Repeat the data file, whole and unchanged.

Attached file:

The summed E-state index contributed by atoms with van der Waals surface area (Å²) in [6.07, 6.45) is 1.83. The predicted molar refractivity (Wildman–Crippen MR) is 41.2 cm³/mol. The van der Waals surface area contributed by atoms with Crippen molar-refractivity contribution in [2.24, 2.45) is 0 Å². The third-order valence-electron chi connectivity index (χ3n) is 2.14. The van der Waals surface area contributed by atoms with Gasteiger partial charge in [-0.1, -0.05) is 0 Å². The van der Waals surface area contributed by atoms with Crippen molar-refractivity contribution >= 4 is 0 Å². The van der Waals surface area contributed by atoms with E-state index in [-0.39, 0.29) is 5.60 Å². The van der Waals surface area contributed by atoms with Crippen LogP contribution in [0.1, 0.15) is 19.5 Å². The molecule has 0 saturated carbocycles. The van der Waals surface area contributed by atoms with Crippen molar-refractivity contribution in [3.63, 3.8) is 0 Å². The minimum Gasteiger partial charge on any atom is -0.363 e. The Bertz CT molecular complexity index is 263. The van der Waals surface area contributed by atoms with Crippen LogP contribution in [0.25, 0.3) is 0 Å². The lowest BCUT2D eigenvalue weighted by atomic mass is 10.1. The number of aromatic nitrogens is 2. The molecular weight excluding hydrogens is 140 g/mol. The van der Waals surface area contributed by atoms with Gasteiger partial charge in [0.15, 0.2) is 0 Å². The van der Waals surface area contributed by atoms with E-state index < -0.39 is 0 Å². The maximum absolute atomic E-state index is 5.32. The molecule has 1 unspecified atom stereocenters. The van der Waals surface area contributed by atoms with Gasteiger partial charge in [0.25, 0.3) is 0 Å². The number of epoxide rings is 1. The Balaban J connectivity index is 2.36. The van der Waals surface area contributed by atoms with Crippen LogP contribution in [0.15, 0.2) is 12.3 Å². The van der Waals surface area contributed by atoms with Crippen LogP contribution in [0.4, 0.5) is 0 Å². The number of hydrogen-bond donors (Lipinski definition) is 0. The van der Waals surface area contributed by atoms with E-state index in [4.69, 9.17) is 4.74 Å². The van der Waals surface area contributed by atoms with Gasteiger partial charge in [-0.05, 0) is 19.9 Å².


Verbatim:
The summed E-state index contributed by atoms with van der Waals surface area (Å²) in [6.07, 6.45) is 1.83. The predicted molar refractivity (Wildman–Crippen MR) is 41.2 cm³/mol. The van der Waals surface area contributed by atoms with Crippen molar-refractivity contribution in [2.24, 2.45) is 0 Å². The third-order valence-electron chi connectivity index (χ3n) is 2.14. The van der Waals surface area contributed by atoms with Gasteiger partial charge in [-0.1, -0.05) is 0 Å². The van der Waals surface area contributed by atoms with Crippen molar-refractivity contribution >= 4 is 0 Å². The van der Waals surface area contributed by atoms with E-state index in [-0.39, 0.29) is 5.60 Å². The van der Waals surface area contributed by atoms with Crippen LogP contribution in [0.1, 0.15) is 19.5 Å². The molecule has 0 saturated carbocycles. The van der Waals surface area contributed by atoms with Crippen molar-refractivity contribution in [3.63, 3.8) is 0 Å². The minimum Gasteiger partial charge on any atom is -0.363 e. The Bertz CT molecular complexity index is 263. The van der Waals surface area contributed by atoms with Crippen LogP contribution in [0.25, 0.3) is 0 Å². The lowest BCUT2D eigenvalue weighted by atomic mass is 10.1. The number of aromatic nitrogens is 2. The molecular weight excluding hydrogens is 140 g/mol. The van der Waals surface area contributed by atoms with Gasteiger partial charge in [0.15, 0.2) is 0 Å². The van der Waals surface area contributed by atoms with E-state index < -0.39 is 0 Å². The maximum absolute atomic E-state index is 5.32. The molecule has 1 unspecified atom stereocenters. The van der Waals surface area contributed by atoms with Gasteiger partial charge in [0.25, 0.3) is 0 Å². The number of epoxide rings is 1. The Balaban J connectivity index is 2.36. The van der Waals surface area contributed by atoms with Crippen LogP contribution in [0.15, 0.2) is 12.3 Å². The van der Waals surface area contributed by atoms with Crippen LogP contribution in [0.4, 0.5) is 0 Å². The number of hydrogen-bond donors (Lipinski definition) is 0. The van der Waals surface area contributed by atoms with E-state index in [4.69, 9.17) is 4.74 Å². The van der Waals surface area contributed by atoms with Gasteiger partial charge in [-0.05, 0) is 19.9 Å².